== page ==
How stakeholders reviewed, set agenda for Oyo state community service scheme

Stakeholders in the Criminal Justice Reform Sector across Oyo State on Wednesday met for a post-enactment review of Community Service Punishment Law (CSPL) 2016; assessed its successes since November 29, 2016 when it came into force, the challenges, noticeable gaps in the law during implementation and other issues that needed to be addressed against the background of the new Nigerian Correctional Service Act 2019 (NCSA 2019) which came into force earlier in the year.

The stakeholders’ workshop was organised by the Justice, Development and Peace Commission (JDPC), Oyo state with the theme ‘Oyo State Community Service Punishment Law 2016 And the Nigerian Correctional Service Act (NCSA) 2019: Matters Arising’ is JDPC’s contribution towards exploring how to merge the provisions of the NCSA with the CSPL for effective service delivery in the justice sector.

The guest speaker at the workshop, the Attorney-General and Commissioner for Justice in Oyo State, Professor Oyelowo Oyewo, stated that the CSPL and the NCSA are landmark enactments in the area of criminal justice administration and treatment of offenders, adding that good laws alone do not transform any society and efforts must be spared to constantly remind stakeholders of the need for full, sustained, and effective implementation of laws.

“For the sake of emphasis, JDPC, by this workshop, is reminding all stakeholders, especially the state actors, that we must be alive to our respective obligations and roles under these laws. The two laws (i.e. CSPL 2016 and NCSA 2019) are no doubt reformative paradigm shifts against the background of the hitherto laws, and if properly implemented will serve as potent tools of criminal justice administration and treatment of offenders.

Custodial sentence has proved over time to be inherently inadequate to deter commission of crimes, reform rehabilitate and reintegrate offenders and deliver a crime-free society to us. Upon this realization, most advanced countries, if not all, have long embraced and integrated the option of non-custodial sentencing alternatives alongside custodial correctional treatment of offenders. What such nations do is to apply the two models simultaneously depending on the nature of crime an offender commits and the age of such offender, among other considerations,” he stated.

Prof. Oyewo explained further that the two laws seek to orientate the Criminal Justice System towards restorative justice, rehabilitation and reintegration of offenders back into the society, adding that community service is a form of restorative justice where the offender makes compensation for offences committed which enables non-serious offenders to be sentenced to non-custodial punishment rather than imprisonment.

He concluded that without serious commitment to full implementation of the laws, there is no way their potential effect and impact on decongesting prisons will be achieved.

Also speaking, the Deputy Chief Registrar 1, Probate and Community Service in the Oyo State Judiciary, Mrs O.A. Ogunrin, stated that though a lot has been done already, if stakeholders work together, they can achieve greater success, adding that  establishment and implementation of community service as a sentencing option has ameliorated the vicious cycle of prison decongestion.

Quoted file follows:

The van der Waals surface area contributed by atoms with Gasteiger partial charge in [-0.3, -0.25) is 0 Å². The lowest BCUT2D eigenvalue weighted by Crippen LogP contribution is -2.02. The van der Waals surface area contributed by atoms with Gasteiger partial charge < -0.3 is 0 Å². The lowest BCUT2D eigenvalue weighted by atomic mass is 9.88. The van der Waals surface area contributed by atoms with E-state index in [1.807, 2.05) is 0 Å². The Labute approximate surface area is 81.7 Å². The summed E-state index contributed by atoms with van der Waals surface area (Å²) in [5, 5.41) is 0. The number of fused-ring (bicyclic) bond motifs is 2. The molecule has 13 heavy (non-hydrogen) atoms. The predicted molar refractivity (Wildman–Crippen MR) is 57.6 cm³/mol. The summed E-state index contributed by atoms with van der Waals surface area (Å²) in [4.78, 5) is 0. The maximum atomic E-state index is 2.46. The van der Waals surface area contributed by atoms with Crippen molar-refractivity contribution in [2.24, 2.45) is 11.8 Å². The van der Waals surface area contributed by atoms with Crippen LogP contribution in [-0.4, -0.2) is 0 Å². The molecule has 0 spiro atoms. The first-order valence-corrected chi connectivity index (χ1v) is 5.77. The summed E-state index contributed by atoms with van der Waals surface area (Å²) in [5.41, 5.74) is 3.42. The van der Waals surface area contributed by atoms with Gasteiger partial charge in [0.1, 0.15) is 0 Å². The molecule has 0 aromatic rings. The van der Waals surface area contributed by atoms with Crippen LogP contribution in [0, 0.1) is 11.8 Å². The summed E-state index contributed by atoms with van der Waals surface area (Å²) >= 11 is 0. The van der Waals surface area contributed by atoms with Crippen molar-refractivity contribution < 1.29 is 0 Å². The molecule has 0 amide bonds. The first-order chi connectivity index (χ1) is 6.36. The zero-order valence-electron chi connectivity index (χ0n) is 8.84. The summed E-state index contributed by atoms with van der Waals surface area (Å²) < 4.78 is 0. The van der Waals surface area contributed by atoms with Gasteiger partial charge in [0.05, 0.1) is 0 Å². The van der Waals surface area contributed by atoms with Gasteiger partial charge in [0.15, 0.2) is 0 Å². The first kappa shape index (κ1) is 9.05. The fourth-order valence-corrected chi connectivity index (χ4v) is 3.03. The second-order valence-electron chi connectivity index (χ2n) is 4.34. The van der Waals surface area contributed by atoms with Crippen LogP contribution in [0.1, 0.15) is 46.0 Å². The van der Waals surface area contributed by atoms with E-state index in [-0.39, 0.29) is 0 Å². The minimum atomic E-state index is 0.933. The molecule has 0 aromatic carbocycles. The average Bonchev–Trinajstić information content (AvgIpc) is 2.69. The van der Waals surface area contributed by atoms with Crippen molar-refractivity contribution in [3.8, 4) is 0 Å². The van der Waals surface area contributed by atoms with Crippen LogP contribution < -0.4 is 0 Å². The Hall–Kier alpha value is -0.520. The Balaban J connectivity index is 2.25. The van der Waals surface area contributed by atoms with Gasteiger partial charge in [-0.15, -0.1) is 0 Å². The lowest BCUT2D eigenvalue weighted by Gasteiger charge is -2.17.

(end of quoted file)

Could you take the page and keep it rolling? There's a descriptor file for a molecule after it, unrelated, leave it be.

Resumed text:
According to her, the challenges faced by the scheme include lack of guarantor, lack of information technology tools, staff, transportation, office space and funding. “There is no provision for funding for the scheme and all we have achieved so far is due to the magnanimity of the Chief Judge, Justice M.L. Abimbola and the JDPC team. We need more funds for tools; imprest for transportation for community service offices to enable them to monitor offenders; buy computers, buildings and equipment as well as capacity building for staff,” she explained.

She stated further that part of the purview of the community service is to provide life skills for offenders that successfully serve out their terms by offering them opportunity to get vocational training that can provide them with a source of income.

The Programme Officer, Community Service Programme of JPDC, O.V. Oladoyinbo, stated that between January till November 2019, 195 offenders of minor offences have been sentenced to community service in Oyo state, adding that “the scheme is gaining popularity in the administration of criminal justice in the state and government agencies are beginning to utilize the provisions of the community service punishment.

Oladoyinbo explained that the community service punishment initiative of the JDPC, Ibadan was birthed out of a need for radical solutions to the challenges of prison congestion and its attendant problems within Oyo State and also to tackle the issue of lack of viable non-custodial alternatives to imprisonment.

According to her, the programme is focused on the reduction of prison population by advocating and ensuring that offenders of minor  and petty crimes are not sentenced to prison custody by promoting community service  punishment as a form of non-custodial sentencing.

“The commission took it upon herself to engage in vigorous legislative advocacy and lobby which championed the enactment of the Community Service Punishment Law 2016. This success story necessitated the current implementation phase of the project which is the monitoring of the community service scheme,” she said.

The stakeholders agreed that innovative results have been achieved in the course of implementing the scheme, leading to reduction of influx of minor offenders into prison custody but asked that stakeholders continue to lend support to ensure continuous success of the scheme.

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